An open letter to the Teachers Service Commission

TSC CEO Nancy Macharia

Dear, Nancy Njeri Macharia,

The Teachers Service Commission (TSC) is by no means the single biggest independent commission in the country. You must know this since you are the Commission Secretary. I would understand why it takes something close to eternity to get served by TSC.

What I do not understand is how a teacher

— and not one

— will get a payslip only to realise that they are servicing a loan they did not take. And it only happens to teachers here in Kenya. Just how someone would get details of a teacher and go through to payroll and effect such deductions with fake documents will shock even the devil. But this is not why I am writing this letter.


— I believe

— has thousands of teachers, more than 200,000 perhaps and counting, under its umbrella. Every year, another 5,000 or more are added to this list. So, with a budget of Sh200 billion or more, and this population of people, service delivery can no doubt be a challenge.

This however does not explain the terrible service that teachers continue to get. That is why our heart as The Nairobian Defender goes out to the Kenyan teacher. It is no wonder that for teachers to get a proper service, they must go to the streets.

Having been a teacher yourself, some of the contents in this letter may not be entirely new to you. I will not talk about how tough it is to get a matter resolved. I will not even write about the complaints we continue to receive because that would need more space than I can afford.

I would like to just request you, or whoever else is in charge at TSC, to go down to teachers and start understanding how badly they are being served. Just how long does it take to have a complaint resolved? What about retired teachers? What really is the meaning of service? So, if you go to the TSC website and wanted to file a complaint, what do you get? You find post office boxes for various county directors. This in the digital age in 2017!

We have also passed many complaints to the TSC that are just ignored or never acted upon. This is why we would like on behalf of teachers to start publishing them here, verbatim. Just maybe some highly paid official in a corner office enjoying free air condition paid by taxpayers may read and get touched to start acting.

Case one:

Withheld benefits

I want to congratulate you for the work you are doing for the people!

My name is Stephen Kamuyu Mwangi (TSC NO 41259) and I would like to bring to your attention my case. I joined TSC in the year 1972. I had a break of service from 1985 to 1993.

I was reinstated in March 1, 1993 to April 2001. On April 30, 2001, I received a wrong dismal letter because my ID shows the date of birth as 1948.

My birth certificate and passport indicates that I was born on November 1, 1948 therefore my letter of retirement should have been written on November 1, 2002. Consequently, TSC has withheld my benefits to date.

Please help me get my money.

Yours sincerely,

Stephen Mwangi.

Case Two:

A teacher’s cry for justice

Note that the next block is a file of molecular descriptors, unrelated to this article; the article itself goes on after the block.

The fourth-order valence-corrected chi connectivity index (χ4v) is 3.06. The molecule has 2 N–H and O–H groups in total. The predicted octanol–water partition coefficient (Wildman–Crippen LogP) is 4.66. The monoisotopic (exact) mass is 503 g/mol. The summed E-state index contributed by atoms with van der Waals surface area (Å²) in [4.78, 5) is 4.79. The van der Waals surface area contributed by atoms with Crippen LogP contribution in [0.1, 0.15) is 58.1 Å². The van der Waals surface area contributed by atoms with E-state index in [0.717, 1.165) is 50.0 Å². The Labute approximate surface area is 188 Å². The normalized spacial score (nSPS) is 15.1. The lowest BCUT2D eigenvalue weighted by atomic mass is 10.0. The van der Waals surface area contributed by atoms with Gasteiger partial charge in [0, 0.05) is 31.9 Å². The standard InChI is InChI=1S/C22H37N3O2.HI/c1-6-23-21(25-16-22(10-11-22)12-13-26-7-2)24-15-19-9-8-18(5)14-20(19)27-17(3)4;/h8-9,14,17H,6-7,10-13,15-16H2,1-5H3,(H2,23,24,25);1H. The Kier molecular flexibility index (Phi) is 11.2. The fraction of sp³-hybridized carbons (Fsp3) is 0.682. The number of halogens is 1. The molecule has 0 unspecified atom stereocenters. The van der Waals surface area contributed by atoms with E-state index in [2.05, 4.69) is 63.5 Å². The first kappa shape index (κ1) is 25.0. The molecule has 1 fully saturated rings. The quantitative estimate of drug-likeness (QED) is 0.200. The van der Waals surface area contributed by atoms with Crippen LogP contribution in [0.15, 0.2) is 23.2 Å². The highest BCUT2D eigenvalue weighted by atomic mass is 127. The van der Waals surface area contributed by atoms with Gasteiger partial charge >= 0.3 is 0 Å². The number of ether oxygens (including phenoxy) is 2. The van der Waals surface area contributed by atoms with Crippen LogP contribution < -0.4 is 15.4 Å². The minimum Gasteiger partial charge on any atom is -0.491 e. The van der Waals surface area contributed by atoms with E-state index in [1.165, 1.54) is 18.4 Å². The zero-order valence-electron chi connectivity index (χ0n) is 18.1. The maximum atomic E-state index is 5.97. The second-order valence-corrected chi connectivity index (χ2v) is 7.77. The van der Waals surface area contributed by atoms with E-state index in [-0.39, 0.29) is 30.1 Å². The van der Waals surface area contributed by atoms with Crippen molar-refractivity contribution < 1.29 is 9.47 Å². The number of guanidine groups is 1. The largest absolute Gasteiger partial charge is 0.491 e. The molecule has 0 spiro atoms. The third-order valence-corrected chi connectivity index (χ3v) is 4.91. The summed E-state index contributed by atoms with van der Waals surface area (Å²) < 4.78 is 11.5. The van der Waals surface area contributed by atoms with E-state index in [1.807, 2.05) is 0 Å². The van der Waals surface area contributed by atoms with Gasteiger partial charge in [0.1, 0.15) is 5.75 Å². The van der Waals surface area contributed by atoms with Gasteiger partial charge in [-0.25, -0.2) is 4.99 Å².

I am Juddy W. Ngugi TSC no 357254. I was interdicted on 7/12/16 as Principal Kimutwa Secondary School (Machakos County) on allegation that I neglected my duty by failing to collect, supervise and return KCSE Maths paper 121/1 and Chemistry paper 233/1 exams on 7/11/16 for my school.

On the contrary, I had a written permission from the Sub County Director of Education (Machakos Sub county), a Mr Francis Munyeke (who was in charge of exams coordination) to delegate to one of my teachers to stand in for me, and who performed excellently. The interdiction, coming exactly a month later was shocking, suspicious and daring with much impunity.

I appeared before the TSC disciplinary panel on 1/03/2017. Ironically, a different charge was preferred against me other than the one on my interdiction letter contrary to the teachers code of regulations (2013) chapter X clause 3.1 part VI where ONLY the allegation(s) in the interdiction letter shall be considered and in line with part 3 (a) iii (PROCESS OF INTERDICTION) “where specific and actual allegation was made against me”.

Interestingly in that disciplinary panel comprising of a TSC commissioner and other TSC staff, I was not allowed to defend myself, adduce any evidence or cross examine my accusers, who were Mr. Ireri Muturi, the County Director of Education, Machakos and the Sub County Director of Education Machakos Sub County, Mr Munyeke contrary to chapter X of the teachers code of regulations (2013).

It was just unfair to me given they (panel) were the accusers, prosecutors, witnesses and also the judges. I am worried their verdict might be based on these irregularities.

I had their permission to delegate and be elsewhere as I indicated in my reply to the show cause letter dated 1/12/2016. My protest to the Ministry of Education bore no fruits. By all constitutional means, I rightfully and lawfully ask for justice.

Case Three:

Unpaid salary

I am a teacher by profession and am one of the teachers who were recruited on a three-month contract during the teachers’ strike popularly known as relief teachers.

Some teachers were paid and others have never been paid up to date. Personally I was paid salary for two months and the remaining amount has never been paid.

Many have even given up because of frustration. My TSC no is 613030.


Lydiah Muhonja